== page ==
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Stimulus360 One Year Later

It's hard to believe that a year has passed since we created the Stimulus360 solution for Microsoft. When the American Recovery and Revitalization Act (ARRA) passed last year, few could forecast the impact on state and local government. The program was unprecedented in scope and pace, and required state, county, city and federal governments to quickly design and implement systems to track the funding and make information on grants available to citizens.

As it turns out, probably no solution was more widely adopted for ARRA tracking than Microsoft Stimulus360. In its first year, Microsoft Stimulus360 was adopted by over twenty governments across the country, including six states (AZ, CA, IL, MO, MS, WI), cities including DC, San Francisco, and Seattle, and large counties such as Harris County (TX), Los Angeles County (CA), and Cook County (IL). All together, governments using Stimulus360 account for over 100 million of the U.S. population and 2,000 grants worth billions of dollars.

What were the lessons learned?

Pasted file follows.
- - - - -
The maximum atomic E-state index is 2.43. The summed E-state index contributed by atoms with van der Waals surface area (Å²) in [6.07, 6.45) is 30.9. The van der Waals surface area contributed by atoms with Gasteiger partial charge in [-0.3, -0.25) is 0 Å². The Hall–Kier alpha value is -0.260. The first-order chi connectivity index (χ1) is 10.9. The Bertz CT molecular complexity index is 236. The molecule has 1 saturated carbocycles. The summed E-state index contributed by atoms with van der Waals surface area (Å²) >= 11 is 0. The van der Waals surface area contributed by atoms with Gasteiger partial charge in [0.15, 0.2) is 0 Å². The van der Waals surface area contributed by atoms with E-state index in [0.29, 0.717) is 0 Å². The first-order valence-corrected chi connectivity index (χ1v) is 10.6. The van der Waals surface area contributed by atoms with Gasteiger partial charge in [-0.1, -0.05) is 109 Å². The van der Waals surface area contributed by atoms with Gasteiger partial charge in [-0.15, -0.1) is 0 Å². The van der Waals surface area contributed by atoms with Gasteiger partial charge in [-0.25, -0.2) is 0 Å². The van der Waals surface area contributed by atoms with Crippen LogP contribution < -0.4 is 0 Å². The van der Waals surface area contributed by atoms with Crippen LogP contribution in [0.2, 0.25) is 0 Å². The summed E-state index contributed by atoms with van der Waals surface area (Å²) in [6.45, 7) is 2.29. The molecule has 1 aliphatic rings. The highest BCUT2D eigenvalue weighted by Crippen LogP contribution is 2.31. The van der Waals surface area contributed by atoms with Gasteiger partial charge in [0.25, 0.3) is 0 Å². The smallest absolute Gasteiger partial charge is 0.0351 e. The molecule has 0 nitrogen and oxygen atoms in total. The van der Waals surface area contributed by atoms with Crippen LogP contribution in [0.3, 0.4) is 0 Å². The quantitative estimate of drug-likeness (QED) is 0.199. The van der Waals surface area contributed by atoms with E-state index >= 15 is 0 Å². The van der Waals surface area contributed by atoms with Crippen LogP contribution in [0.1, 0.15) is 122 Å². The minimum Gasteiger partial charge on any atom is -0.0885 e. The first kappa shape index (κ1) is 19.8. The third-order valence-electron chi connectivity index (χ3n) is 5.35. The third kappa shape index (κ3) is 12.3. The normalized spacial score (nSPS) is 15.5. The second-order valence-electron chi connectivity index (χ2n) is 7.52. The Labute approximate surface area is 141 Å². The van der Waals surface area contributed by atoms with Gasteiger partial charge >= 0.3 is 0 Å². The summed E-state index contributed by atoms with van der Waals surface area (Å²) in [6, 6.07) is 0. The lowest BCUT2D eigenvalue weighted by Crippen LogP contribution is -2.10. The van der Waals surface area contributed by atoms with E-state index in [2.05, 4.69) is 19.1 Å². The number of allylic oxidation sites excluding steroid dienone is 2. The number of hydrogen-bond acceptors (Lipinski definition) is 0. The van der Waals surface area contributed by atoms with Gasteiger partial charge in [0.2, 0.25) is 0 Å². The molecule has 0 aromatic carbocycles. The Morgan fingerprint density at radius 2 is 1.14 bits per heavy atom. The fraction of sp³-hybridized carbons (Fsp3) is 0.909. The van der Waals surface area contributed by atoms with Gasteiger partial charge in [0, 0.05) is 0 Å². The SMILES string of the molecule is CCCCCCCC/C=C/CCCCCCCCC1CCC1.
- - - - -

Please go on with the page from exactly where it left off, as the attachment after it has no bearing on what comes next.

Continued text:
1. The time has come for hosted solutions in government. We learned a great deal about hosting Dynamics CRM in the past year. Offering a hosted solution saved us and our clients several times. Without the hosting option, it would have been difficult to serve smaller customers, and hosting made it much faster and easier to make changes to Stimulus360.
2. The federal government can move quickly when motivated. The pace of ARRA funding really was impressive, and many of the rules and policies had to be worked out on the fly.
3. Flexibility is paramount, even for complex line of business systems. The Microsoft Dynamics CRM platform in particular helped us respond as reporting requirements were changed by federal agencies.
4. Partnering helps projects in many ways. We were fortunate to find teaming partners across the country to extend our geographic reach and provide complimentary technical skills. Working alone, InfoStrat could not have reached nearly as many customers.

We expect that some of the principles used in ARRA will expand to other government grants, and there is no visible slowing of government transparency efforts.

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